Coming off an initial year of $140,000 in sales (on my $3000 cards-worth of credit) I’d say that in calendar 1981 we had around $250,000 in sales, perhaps more because I just don’t have those records, because of books being written, programs being written, and private-label work we were doing for publishers. Among them Harcourt, SRA, Reader’s Digest. Not big projects particularly, but we were actually a big fish in that pond, as there were few other individuals or companies doing this at the time. We got a lot of publishers into software in just a few years.
In or near 1982 three things happened. First, we had a good taste of what it took to write books and programs and we were anxious to do it under our own label, not as author for another publisher. Second, Bill Bowman and David Seuss, of Spinnaker Software, had the idea of building their own independent publisher of edutainment titles, and they came to talk with DesignWare about serving as author of some titles for them. Third, I started investigating venture capital.
It all came together like this. First, Spinnaker signed with us for two titles. Half their initial rollout. I liked these guys and what they were doing, and I really wanted to do it too. Their timing was fortunate as they provided capital, and eventually some reasonable royalties, and we didn’t have to build production capacity right away. Second, we got first-round financing from Vanguard Associates of Palo Alto, with Jack Gill as a member of our board of directors. They also brought Tom Whitney, formerly with Apple, to the board. I believe that because of the Spinnaker deal, I was able to keep more insider control of the ownership and management of the company. This turned out to be pivotal in its survival. I was, and remained for five years, the President, Chairman of the Board and CEO. [Hey, Spinnaker team, we still have a PDF of one of your catalogs. Very creative stuff.]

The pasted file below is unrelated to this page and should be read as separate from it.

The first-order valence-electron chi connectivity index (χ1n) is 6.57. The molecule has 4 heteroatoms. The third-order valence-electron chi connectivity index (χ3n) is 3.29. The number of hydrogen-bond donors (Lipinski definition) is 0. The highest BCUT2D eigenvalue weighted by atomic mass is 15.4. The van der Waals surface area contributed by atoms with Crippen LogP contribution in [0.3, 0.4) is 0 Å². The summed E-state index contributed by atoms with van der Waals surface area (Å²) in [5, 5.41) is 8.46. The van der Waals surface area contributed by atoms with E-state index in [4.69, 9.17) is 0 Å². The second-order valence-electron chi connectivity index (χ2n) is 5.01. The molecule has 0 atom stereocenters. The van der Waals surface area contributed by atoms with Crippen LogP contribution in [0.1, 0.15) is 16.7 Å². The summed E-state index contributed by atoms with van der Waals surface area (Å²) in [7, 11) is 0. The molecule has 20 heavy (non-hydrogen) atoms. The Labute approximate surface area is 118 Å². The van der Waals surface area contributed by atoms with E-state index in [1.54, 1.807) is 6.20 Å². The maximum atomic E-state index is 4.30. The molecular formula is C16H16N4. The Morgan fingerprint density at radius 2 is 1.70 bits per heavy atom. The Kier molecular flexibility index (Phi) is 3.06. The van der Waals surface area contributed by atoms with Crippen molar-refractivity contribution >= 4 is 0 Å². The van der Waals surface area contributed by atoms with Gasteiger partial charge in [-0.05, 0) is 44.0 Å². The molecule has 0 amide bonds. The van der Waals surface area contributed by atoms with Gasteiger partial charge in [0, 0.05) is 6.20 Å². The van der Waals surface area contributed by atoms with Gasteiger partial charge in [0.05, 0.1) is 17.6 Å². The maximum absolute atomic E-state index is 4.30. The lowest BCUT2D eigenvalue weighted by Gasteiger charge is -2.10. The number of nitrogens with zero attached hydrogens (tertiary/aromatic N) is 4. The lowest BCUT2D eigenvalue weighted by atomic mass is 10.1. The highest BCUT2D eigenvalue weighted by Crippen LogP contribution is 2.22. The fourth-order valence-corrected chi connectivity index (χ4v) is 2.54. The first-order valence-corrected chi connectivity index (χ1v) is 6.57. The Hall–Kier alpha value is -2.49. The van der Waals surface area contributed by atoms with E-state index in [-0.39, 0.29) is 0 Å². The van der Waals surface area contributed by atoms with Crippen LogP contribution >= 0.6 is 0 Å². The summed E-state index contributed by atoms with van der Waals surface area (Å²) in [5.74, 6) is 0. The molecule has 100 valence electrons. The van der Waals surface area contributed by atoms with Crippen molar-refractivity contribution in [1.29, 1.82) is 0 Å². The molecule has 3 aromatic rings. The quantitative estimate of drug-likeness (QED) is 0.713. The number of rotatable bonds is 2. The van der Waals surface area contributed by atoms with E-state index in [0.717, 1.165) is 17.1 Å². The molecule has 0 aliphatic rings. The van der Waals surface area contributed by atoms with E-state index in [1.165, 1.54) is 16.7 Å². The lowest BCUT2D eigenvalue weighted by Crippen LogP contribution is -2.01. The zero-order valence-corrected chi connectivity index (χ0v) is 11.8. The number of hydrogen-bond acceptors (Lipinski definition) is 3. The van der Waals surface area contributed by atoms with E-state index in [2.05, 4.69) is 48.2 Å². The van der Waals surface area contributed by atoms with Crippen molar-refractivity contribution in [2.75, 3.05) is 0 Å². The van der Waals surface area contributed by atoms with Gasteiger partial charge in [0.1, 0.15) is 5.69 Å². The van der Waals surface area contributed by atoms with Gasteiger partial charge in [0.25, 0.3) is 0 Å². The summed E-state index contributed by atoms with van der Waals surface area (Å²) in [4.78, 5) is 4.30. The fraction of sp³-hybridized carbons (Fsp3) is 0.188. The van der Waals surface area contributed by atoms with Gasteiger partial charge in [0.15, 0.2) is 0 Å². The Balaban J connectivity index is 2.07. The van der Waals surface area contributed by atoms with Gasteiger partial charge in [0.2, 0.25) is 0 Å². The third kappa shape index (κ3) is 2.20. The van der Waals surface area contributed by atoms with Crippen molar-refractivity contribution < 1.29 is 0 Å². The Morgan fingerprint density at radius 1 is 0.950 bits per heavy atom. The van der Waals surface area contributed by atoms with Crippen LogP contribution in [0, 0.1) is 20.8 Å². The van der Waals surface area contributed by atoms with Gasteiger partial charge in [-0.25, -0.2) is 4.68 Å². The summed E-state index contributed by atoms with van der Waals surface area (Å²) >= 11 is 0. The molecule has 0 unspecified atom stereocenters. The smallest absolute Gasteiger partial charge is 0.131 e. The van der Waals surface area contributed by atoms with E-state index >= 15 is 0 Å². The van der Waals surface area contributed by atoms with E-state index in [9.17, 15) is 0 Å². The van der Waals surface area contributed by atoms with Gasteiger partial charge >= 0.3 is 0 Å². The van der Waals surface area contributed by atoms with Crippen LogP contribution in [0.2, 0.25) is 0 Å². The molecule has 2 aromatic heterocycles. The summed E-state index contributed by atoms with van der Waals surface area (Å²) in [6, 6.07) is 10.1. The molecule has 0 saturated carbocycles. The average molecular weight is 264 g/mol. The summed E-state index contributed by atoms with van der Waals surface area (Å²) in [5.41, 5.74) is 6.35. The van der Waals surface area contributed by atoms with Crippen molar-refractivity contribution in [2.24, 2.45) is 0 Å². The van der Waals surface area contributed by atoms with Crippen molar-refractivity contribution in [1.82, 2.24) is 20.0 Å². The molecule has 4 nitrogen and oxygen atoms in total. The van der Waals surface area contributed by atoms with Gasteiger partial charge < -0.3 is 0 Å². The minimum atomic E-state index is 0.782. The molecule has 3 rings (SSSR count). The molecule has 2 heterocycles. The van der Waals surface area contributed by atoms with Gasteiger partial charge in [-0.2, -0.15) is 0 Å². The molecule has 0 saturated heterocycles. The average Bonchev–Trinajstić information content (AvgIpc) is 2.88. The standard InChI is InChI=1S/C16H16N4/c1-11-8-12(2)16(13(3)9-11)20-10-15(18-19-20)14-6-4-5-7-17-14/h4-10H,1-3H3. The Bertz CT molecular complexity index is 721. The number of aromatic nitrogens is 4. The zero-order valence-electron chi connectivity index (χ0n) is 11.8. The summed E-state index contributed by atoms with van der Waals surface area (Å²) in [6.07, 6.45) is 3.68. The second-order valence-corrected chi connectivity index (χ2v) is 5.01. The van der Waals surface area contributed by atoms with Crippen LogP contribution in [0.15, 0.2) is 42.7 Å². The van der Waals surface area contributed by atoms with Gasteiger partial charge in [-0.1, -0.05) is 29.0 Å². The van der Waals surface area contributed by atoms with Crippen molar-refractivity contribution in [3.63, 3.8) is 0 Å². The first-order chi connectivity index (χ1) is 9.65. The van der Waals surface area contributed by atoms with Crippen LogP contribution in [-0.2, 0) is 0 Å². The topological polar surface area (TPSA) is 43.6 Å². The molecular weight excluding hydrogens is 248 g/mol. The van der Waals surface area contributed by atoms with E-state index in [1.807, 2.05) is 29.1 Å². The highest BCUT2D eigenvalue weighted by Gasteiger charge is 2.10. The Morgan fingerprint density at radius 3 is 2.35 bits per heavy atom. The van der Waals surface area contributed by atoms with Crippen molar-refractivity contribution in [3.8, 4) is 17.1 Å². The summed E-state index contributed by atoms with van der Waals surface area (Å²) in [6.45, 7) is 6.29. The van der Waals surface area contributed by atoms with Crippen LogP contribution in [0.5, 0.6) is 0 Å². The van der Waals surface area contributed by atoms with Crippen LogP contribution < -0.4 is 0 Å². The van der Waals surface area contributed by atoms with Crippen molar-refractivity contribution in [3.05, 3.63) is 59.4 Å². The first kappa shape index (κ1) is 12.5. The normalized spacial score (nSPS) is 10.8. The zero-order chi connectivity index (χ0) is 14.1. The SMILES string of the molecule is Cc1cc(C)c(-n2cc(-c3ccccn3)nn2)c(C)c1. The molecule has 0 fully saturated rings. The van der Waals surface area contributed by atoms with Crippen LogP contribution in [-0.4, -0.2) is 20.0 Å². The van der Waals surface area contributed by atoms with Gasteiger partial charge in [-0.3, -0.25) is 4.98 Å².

With the advent of venture capital, we brought some new leadership in. I had just hired Sharmon Hilfinger (she’s now a playwright and non-profit founder) as VP of Marketing, but our investors wanted someone with more experience in the field. Personally, I love starting fresh and bringing in people with just enough experience, but a willingness to play hard and learn a new game. Our investors suggested, and suggested with a little arm-twisting, that we hire Peter Rosenthal from Atari to join the new crew. First of all, I doubted that we could get him. I had met Peter, liked him and what he was doing, and couldn’t imagine he’d leave a company like that, so poised for success, to join a start-up. But he did. This was a great learning experience for me. I learned that experience (in this case, Peter’s experience in marketing) often suggests different tactics than I might think. If we were going to move from corporate author to big-time publisher, and sell our goods through computer stores, and then through Toys-R-Us and other big retailers, it was a different game, and we needed help with that. Great lesson for a computer science guy like me. Peter and I still talk over lunch now, 35 years later, several times a year.
You know, here’s another observation. I’ve got a PhD in Computer Science. Peter has a PhD and worked in biomedical research. How did two guys with PhDs end up in corporations, in education, in software, and not as research scientists? I’ll just say that on occasion the PhD has given just a little edge to me in sales situations. Just once in a while, because it added credibility specifically on the software side of the equation. But it was a great, and a necessary change, for me, to go from academia to business.
Other people I should mention beyond Lesley, and George, Sharmon, and Peter are our incomparable “Mr. Computer” Alan (Al) Macy, who is now a sci-fi author, and I want to call out Sally Bowman Alden (who did the hard work in our marketing group, and who later started Computer Learning Month), Mary Shek (now of D2M) who put together our physical manufacturing, Tom Paderna (who started in manufacturing in our warehouse and moved along into marketing later at Logitech and then T/Maker while I was there, now Adobe). There are lots of other individual success stories in the group. It was wonderful to have every one of them there, and in some cases I know we gave a boost, while in other cases I wish we had been able to do more. But what a group!